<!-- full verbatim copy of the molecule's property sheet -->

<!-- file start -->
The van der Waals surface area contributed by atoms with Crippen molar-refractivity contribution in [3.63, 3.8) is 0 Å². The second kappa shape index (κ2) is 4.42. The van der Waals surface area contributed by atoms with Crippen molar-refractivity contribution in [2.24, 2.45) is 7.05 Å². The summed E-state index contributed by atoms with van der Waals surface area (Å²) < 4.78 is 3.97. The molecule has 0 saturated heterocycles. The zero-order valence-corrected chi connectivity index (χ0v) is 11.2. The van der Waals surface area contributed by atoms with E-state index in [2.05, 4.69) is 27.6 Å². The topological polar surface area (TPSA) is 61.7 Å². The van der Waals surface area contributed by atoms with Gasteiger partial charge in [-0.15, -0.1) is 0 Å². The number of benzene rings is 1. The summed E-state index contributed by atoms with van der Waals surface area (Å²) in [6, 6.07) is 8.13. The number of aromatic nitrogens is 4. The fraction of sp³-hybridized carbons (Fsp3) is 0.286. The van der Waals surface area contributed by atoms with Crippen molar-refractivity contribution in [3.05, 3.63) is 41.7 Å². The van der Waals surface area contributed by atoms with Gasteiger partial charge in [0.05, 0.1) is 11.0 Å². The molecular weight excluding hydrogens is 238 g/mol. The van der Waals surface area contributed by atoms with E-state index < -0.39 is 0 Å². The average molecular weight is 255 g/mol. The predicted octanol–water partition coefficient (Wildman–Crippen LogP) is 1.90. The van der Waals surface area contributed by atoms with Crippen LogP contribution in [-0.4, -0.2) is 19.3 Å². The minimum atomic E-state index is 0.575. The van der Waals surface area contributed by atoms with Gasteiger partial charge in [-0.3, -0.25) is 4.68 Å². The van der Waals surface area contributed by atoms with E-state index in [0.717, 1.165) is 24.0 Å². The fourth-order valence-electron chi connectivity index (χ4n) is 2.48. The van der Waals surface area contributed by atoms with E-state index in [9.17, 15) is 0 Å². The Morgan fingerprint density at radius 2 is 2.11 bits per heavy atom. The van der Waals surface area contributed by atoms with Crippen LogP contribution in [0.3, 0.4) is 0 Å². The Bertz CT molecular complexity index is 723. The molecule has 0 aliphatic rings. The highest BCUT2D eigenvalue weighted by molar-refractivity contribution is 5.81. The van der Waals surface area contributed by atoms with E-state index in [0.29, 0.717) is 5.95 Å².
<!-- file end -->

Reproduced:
The van der Waals surface area contributed by atoms with Crippen molar-refractivity contribution in [3.63, 3.8) is 0 Å². The second kappa shape index (κ2) is 4.42. The van der Waals surface area contributed by atoms with Crippen molar-refractivity contribution in [2.24, 2.45) is 7.05 Å². The summed E-state index contributed by atoms with van der Waals surface area (Å²) < 4.78 is 3.97. The molecule has 0 saturated heterocycles. The zero-order valence-corrected chi connectivity index (χ0v) is 11.2. The van der Waals surface area contributed by atoms with E-state index in [2.05, 4.69) is 27.6 Å². The topological polar surface area (TPSA) is 61.7 Å². The van der Waals surface area contributed by atoms with Gasteiger partial charge in [-0.15, -0.1) is 0 Å². The number of benzene rings is 1. The summed E-state index contributed by atoms with van der Waals surface area (Å²) in [6, 6.07) is 8.13. The number of aromatic nitrogens is 4. The fraction of sp³-hybridized carbons (Fsp3) is 0.286. The van der Waals surface area contributed by atoms with Crippen molar-refractivity contribution in [3.05, 3.63) is 41.7 Å². The van der Waals surface area contributed by atoms with Gasteiger partial charge in [0.05, 0.1) is 11.0 Å². The molecular weight excluding hydrogens is 238 g/mol. The van der Waals surface area contributed by atoms with E-state index < -0.39 is 0 Å². The average molecular weight is 255 g/mol. The predicted octanol–water partition coefficient (Wildman–Crippen LogP) is 1.90. The van der Waals surface area contributed by atoms with Crippen LogP contribution in [-0.4, -0.2) is 19.3 Å². The minimum atomic E-state index is 0.575. The van der Waals surface area contributed by atoms with Gasteiger partial charge in [-0.3, -0.25) is 4.68 Å². The van der Waals surface area contributed by atoms with E-state index in [0.717, 1.165) is 24.0 Å². The fourth-order valence-electron chi connectivity index (χ4n) is 2.48. The van der Waals surface area contributed by atoms with E-state index in [9.17, 15) is 0 Å². The Morgan fingerprint density at radius 2 is 2.11 bits per heavy atom. The van der Waals surface area contributed by atoms with Crippen LogP contribution in [0.3, 0.4) is 0 Å². The Bertz CT molecular complexity index is 723. The molecule has 0 aliphatic rings. The highest BCUT2D eigenvalue weighted by molar-refractivity contribution is 5.81. The van der Waals surface area contributed by atoms with E-state index in [0.29, 0.717) is 5.95 Å².